Potent mutagenic and carcinogenic heterocyclic amines are produced from heated food derived from muscle. These compounds are present at part-per-billion levels and consist primarily of the amino-imidazoazaarene class of chemicals. Additional mutagens present in the meat are not as clearly characterized. Commercial fried-beef patties (hamburgers) have low levels of 2-amino-3,8-dimethylimidazo[4,5-f]quinoxaline (MeIQx) and 2-amino-3,4,8-trimethylimidazo[4,5-f]quinoxaline (4,8-DiMeIQx), 0.1–0.68 ng/g meat for MeIQx and slightly lower for 4,8-DiMeIQx. The formation of these heterocyclic amines can be reduced by microwave pretreatment of meat, with the resulting liquid being poured off before frying. The Ames/Salmonella mutagenic activity was reduced to 5–10% of that of non-microwave-treated samples. MeIQx and Di-MeIQx concentrations were reduced to 12% and 50% of levels in the non-microwave-treated samples, respectively. MeIQx adducts, as measured by accelerator mass spectrometry, were found to be linear with doses from 5 mg/kg to 500 ng/kg. Linear DNA binding at low doses is important for assuming linear risk estimation from the high animalfeeding doses causing cancer to the low human-dietary exposures. Extrapolating from the rodent TD50 dose to humans gives a maximum credible risk from consumption of heterocyclic amines of approximately 1/1000 exposed individuals.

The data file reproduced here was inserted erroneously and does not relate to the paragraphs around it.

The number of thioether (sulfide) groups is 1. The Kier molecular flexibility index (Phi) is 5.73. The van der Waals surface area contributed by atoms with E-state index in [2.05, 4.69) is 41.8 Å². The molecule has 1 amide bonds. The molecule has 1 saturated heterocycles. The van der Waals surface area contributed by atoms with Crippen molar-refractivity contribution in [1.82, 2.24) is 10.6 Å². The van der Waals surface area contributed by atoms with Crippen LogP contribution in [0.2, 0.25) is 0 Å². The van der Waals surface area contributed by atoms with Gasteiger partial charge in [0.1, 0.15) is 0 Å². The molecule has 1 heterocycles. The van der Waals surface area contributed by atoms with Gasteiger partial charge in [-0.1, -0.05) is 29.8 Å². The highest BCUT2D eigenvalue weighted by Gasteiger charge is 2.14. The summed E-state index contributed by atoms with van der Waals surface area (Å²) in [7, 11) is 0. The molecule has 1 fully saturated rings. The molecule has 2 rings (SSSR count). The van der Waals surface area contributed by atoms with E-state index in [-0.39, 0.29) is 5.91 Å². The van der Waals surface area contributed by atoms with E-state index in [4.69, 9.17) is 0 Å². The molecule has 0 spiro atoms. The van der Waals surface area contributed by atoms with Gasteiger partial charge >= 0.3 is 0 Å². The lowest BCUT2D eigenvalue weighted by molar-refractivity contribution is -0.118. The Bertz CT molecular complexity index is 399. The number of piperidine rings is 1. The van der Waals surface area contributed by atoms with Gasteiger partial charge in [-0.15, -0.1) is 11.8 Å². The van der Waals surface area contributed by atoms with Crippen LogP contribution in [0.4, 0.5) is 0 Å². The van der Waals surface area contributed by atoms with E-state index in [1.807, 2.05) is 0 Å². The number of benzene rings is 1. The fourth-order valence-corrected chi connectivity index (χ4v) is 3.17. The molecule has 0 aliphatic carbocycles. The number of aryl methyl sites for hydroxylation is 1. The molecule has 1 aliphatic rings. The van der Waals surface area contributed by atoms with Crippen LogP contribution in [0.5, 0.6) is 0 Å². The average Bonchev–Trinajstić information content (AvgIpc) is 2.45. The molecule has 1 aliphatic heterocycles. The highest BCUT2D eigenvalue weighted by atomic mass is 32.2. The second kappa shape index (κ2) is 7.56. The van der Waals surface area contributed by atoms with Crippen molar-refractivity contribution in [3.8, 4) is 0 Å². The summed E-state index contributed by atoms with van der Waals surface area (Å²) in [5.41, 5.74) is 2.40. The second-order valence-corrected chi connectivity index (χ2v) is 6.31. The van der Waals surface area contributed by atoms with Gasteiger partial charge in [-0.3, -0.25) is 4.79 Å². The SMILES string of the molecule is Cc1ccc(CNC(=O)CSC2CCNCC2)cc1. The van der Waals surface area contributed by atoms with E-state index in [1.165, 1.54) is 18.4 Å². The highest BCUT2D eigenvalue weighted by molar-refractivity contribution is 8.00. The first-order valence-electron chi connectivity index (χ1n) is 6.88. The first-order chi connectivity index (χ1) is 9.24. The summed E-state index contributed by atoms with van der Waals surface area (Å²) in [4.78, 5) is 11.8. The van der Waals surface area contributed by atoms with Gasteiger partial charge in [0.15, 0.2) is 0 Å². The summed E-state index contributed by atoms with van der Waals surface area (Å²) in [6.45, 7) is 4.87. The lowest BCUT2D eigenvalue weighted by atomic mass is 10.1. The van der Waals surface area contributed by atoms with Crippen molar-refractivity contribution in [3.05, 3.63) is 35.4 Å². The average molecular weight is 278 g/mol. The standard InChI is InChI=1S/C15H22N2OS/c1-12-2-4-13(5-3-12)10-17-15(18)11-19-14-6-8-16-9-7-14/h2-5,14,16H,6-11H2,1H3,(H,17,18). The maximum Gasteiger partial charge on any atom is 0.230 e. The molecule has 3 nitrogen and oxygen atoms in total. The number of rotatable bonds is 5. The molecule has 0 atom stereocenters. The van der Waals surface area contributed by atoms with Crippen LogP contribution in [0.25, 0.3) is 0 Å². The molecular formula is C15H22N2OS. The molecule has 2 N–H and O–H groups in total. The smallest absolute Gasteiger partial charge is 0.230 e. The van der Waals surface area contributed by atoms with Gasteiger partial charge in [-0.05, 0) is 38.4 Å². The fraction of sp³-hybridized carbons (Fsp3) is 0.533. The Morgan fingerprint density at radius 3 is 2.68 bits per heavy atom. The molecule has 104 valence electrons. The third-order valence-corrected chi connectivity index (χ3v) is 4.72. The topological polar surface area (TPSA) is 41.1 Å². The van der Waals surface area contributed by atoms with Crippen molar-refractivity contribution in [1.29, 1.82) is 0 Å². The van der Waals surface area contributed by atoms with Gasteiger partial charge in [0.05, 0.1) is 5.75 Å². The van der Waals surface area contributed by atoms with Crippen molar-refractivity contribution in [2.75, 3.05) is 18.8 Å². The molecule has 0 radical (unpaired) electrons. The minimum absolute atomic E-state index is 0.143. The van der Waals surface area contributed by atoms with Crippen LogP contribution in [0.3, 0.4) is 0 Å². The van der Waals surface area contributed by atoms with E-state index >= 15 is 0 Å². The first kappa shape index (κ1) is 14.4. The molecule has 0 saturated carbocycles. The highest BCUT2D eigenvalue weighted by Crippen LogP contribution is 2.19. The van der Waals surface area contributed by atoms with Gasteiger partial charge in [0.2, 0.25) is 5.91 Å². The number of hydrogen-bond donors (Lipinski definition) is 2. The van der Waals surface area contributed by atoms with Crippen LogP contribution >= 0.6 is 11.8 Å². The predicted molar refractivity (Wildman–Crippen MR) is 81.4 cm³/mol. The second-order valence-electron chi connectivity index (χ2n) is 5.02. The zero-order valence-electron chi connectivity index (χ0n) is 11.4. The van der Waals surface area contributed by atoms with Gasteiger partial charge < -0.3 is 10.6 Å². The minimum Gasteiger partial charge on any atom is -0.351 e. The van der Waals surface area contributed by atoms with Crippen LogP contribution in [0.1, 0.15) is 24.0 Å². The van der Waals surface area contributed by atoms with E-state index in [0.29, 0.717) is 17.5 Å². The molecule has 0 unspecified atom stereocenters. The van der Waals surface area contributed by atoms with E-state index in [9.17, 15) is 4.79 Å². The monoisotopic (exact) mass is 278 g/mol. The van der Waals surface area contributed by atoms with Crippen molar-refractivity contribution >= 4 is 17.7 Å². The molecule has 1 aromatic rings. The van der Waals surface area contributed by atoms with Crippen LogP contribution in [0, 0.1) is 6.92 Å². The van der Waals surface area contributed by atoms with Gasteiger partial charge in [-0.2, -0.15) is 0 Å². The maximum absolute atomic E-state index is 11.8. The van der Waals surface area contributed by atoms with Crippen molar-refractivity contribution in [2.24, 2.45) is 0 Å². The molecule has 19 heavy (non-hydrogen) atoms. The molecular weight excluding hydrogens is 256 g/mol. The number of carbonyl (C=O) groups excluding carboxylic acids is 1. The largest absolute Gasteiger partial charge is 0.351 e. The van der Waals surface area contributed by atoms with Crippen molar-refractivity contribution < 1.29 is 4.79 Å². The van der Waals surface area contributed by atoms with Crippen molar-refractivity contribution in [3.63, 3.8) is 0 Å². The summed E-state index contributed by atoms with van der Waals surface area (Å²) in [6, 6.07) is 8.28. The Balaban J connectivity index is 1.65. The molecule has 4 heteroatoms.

Presented at “Nutrition and Cancer,” the first conference of the International Conference Series on Nutrition and Health Promotion, April 17–19, 1991, Atlanta, GA. This work was supported by United States DOE Contract W-7405-ENG-48, NIEHS Grant IAG-222YO1-ES-70158, National Cancer Institute Grant RO1-40811, and a National Meat and Livestock Board grant.